Your most profitable option

Last but not least you have the possibility to move all PII infected documents to a secure location. The documents do not get sanitized or deleted, instead they get encrypted together in a single secure location. Whatever option you, as an organization, choose is entirely up to you, but we believe this option to be the most profitable. To use it to its full potential, support with OpenText’s InfoArchive is offered. For each relocated document, an XML-file is generated. This file contains all metadata about the document, including the original location and which PII is hidden inside.

This way of ensuring compliance with the GDPR, offers several benefits that the first three options can’t guarantee: maintaining the information but in a compliant way. This is of course useful for an organization’s changing strategy and old information that may become relevant once more. A custom search can easily be created to check all XML files so the documents of interest are quickly found.

Let’s not forget the GDPR requirement “the right to be forgotten”: this stipulates that a person can request your organization to locate and sanitize his or her PII. The processing of these requests is foreseen in a fourth option, where this process can be managed and automated from request to report back to the user listing the information found and cleaned. This is an important benefit of this solution as it complies with GDPR whilst providing automation so you can concentrate on your business.

The GDPR promotes the use of data

Another important benefit of the remediation option explained in the previous paragraph is the undiscovered knowledge hidden in a large number of documents. Big data is an emerging science with lots of potential. Having all these documents in their original form in one single secure location allows for detection of patterns and insights which could greatly improve your operations, your business or even the world.

The GDPR acknowledges this potential and does not want to spoil the party. You are in compliance with the GDPR when you use PII infected documents for scientific, historic or statistical research purposes. These definitions are kept vague on purpose. As long as the PII is protected from prying eyes and the research purpose has no direct remunerative intentions, you are good to go. Having all data securely locked away at the same location is very advantageous for performing research, all while being fully compliant with the GDPR.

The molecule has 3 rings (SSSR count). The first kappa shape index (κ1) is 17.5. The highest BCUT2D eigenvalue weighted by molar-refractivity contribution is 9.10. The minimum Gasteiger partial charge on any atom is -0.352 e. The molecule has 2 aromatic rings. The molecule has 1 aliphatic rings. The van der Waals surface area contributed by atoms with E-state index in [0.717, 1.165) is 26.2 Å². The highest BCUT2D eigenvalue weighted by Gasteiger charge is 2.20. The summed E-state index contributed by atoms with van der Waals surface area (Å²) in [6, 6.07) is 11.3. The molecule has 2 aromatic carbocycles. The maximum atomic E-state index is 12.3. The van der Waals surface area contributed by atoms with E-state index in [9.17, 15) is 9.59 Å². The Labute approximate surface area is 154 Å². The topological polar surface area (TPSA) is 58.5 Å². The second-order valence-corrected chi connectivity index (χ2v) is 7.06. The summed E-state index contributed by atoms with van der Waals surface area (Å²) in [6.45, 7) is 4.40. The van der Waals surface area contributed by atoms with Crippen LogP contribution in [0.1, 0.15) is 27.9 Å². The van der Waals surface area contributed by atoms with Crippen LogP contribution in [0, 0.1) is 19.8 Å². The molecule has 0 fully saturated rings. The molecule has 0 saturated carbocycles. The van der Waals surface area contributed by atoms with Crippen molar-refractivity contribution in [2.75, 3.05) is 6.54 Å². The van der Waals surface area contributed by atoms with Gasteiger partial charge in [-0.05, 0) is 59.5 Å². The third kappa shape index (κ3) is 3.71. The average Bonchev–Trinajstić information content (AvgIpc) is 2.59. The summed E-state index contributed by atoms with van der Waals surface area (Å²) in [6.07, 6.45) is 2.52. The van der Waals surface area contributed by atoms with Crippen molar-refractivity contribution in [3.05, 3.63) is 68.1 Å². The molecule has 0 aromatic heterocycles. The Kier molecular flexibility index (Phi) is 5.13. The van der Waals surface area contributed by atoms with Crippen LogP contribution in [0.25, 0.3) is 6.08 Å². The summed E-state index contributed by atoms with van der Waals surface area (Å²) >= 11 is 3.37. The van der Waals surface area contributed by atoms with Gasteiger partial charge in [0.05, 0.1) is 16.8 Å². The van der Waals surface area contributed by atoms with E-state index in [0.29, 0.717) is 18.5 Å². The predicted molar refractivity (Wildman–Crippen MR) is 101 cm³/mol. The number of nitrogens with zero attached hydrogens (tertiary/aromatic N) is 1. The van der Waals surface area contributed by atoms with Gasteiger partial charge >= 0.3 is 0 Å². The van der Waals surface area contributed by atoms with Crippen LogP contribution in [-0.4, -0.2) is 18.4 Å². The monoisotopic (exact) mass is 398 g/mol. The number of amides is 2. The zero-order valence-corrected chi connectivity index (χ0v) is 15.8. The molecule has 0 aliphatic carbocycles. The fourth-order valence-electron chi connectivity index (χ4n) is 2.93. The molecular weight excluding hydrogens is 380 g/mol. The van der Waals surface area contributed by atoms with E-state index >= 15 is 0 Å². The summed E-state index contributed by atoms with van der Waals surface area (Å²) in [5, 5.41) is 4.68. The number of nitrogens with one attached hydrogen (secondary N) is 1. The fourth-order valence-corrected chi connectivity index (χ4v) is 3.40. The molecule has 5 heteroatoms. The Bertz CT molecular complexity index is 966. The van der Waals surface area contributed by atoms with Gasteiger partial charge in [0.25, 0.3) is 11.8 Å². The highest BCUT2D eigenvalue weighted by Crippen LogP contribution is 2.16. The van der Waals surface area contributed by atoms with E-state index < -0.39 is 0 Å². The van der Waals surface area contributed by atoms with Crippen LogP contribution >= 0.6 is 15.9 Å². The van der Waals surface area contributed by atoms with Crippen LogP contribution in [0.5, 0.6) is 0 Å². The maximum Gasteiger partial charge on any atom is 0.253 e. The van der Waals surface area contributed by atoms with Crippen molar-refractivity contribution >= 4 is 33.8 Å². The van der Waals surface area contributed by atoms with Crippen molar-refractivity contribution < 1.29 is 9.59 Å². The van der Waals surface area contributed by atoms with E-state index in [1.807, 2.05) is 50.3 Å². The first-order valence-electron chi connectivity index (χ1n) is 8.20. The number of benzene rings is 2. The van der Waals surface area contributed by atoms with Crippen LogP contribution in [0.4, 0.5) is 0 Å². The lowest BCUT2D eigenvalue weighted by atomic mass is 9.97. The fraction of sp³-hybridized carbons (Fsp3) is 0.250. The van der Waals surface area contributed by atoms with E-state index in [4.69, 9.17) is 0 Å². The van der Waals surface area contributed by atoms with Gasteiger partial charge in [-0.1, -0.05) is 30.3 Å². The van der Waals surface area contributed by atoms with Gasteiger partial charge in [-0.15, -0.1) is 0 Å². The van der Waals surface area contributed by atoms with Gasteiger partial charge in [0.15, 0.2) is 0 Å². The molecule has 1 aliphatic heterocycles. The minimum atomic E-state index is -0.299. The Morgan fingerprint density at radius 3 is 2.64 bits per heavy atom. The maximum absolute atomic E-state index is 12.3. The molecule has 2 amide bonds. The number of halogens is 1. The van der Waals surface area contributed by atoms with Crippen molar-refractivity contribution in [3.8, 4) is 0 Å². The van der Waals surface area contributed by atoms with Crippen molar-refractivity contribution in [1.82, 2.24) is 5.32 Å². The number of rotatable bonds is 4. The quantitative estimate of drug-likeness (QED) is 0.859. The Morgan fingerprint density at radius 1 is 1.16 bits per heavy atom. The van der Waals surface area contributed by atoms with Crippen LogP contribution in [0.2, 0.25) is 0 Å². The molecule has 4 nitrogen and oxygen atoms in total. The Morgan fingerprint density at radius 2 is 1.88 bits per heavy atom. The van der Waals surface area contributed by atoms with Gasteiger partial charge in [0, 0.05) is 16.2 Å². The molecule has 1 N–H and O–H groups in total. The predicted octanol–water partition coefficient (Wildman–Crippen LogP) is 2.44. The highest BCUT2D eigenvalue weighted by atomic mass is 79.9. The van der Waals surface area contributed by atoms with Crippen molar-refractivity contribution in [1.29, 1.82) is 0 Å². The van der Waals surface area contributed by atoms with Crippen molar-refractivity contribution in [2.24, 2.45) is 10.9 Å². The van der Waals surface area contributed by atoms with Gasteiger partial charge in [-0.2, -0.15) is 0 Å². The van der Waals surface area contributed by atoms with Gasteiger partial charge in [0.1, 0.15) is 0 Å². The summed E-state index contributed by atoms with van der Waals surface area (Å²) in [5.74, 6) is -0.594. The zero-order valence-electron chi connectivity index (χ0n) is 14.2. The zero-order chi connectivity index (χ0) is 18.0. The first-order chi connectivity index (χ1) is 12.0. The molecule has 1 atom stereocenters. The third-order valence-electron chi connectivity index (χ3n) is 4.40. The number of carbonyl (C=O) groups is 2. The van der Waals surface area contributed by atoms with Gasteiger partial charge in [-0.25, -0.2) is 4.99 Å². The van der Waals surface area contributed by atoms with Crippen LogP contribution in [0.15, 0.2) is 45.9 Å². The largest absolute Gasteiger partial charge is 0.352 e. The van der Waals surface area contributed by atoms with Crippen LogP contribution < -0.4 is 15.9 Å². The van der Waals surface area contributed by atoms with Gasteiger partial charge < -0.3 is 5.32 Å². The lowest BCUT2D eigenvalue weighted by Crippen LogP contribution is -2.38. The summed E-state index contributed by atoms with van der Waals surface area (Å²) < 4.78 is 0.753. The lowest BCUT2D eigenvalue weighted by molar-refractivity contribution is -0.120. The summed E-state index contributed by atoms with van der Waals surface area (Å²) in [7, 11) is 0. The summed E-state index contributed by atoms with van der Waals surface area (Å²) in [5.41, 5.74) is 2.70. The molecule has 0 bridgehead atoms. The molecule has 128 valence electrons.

A cost-effective infrastructure

Setting up a GDPR compliant infrastructure is one thing, maintaining it cost-effectively is just as important. There’s no reason to worry, as all your data gets scanned at periodic, pre-defined time intervals. All documents that are inactive for a certain time period get classified as legacy documents and get treated accordingly. Even if archived documents get reactivated, they will once again be detected and relocated as soon as the intended purpose is complete. You shouldn’t worry about documents and where they’re legally allowed to be located because the relocation solution secures everything for you. All your resources can be spent focusing on your organization’s goals, which is after all the only thing that truly matters.


With the GDPR, Europe has made a strong statement in the protection of personal private data. The fines associated with violation will oblige organizations to take action before May 2018. Getting and staying compliant with the GDPR should be high on any organization’s legal, risk and IT priority list.

Prepare yourself for what is coming and be sure that when you are looking for an IT service provider, you have a chat with one of our experts on the ways that we help you to comply to the regulations. We provide specialized services and solutions around Information management and have a clear procedure to do data protection impact assessments in case of handling sensitive information. You can reach out to us through or fill in the contact form on our website so we can contact you as soon as possible.